A couple of weeks ago our local weekend farmer's market had a stall from Simon Weaver's Cotswold Organic Dairy. The woman at the stall was selling a regular Brie and a herby Brie, and, after having samples of both, Anna and I walked away with a couple of cheeses.

The Brie would have been delicious sliced and eaten with bread, but I wanted to do something a little bit nicer with it. The day I made this was bright and sunny with daffodils sprouting up across the street and it seemed the perfect accompaniment to the seeming onset of spring.

Of course, the past couple of days have been cold and miserable with biting winds and flurries of snow so the recipe was perhaps a little bit premature. Even so, it made for an enjoyable afternoon meal.

The Recipe:

Garlic baked Brie with a roasted tomato and garlic salad

For the Brie:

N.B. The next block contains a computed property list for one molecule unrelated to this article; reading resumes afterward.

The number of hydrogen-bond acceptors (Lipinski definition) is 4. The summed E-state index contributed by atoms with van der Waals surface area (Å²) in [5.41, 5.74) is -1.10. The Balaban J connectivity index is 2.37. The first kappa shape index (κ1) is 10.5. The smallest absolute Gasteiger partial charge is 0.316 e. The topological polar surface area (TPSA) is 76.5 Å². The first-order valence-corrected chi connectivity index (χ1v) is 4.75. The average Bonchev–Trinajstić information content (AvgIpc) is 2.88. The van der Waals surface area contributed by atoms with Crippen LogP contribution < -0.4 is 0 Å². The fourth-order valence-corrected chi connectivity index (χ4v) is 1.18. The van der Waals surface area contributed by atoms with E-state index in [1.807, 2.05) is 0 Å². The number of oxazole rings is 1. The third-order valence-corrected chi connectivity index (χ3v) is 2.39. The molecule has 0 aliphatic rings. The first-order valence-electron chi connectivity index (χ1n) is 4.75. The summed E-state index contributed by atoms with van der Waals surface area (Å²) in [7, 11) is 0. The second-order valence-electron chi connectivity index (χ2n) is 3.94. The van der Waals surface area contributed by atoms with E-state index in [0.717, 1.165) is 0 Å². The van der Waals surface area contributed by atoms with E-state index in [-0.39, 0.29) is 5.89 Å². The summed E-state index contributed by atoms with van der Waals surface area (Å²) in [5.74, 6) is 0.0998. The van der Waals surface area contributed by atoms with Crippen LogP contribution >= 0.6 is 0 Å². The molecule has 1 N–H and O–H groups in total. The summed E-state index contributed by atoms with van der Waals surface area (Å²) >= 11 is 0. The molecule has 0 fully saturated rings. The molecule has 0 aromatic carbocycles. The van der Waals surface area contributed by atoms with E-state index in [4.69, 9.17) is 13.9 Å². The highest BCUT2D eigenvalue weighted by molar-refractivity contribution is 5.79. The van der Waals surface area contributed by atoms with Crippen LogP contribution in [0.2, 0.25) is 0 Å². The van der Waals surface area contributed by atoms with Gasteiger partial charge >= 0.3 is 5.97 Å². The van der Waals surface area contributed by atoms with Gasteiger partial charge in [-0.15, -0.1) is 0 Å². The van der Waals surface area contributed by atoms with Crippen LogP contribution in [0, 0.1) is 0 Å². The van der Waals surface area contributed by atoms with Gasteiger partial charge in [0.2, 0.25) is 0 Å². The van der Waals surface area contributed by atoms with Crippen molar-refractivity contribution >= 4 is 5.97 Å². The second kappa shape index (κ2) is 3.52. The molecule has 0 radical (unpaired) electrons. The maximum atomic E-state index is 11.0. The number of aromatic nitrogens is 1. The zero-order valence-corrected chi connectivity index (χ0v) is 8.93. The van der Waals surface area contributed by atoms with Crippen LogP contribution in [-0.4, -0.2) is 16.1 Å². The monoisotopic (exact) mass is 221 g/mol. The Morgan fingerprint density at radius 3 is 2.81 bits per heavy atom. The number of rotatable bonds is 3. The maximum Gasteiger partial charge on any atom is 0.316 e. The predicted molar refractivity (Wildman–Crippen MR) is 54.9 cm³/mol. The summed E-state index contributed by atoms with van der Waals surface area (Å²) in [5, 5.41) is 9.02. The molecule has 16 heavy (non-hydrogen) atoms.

1 small or medium Brie
2 or 3 cloves of garlic, thinly sliced

For the salad:
8-10 small to medium sized tomatoes
As much garlic as you like (I think I used 6 or 7 cloves)
Fresh basil
Olive oil
Salt and pepper

Preheat an oven to 170C. Place the whole tomatos and whole peeled garlic cloves in an ovenproof dish and add a good glug of olive oil and some seasoning. Place in the oven.

In the meantime, finely slice two or three cloves of garlic. Cut slits into the top of the Brie and stuff the slits with the garlic. Place in an ovenproof dish (or on a baking tray lined with parchment paper) and put in the oven. You'll want to put the cheese in the oven when the tomatos and garlic are already soft. When the cheese is soft and runny in the middle, take out the tomatos, tear some basil leaves and scatter them over the salad, and then take out the cheese and serve it immediately with slices of French bread.

What is healthy about this recipe:
The salad should be reasonably healthy, but I can't say the same about eating half a cheese. This dish is an indulgence, but that's okay from time to time.

What is seasonal in this recipe:
This recipe is better suited to the spring or summer when tomatoes can be sourced locally. Though, to make the recipe more seasonal, all you would need to do is to make a salad or another kind of vegetable dish out of more appropriate vegetables because the cheese is fine year-round.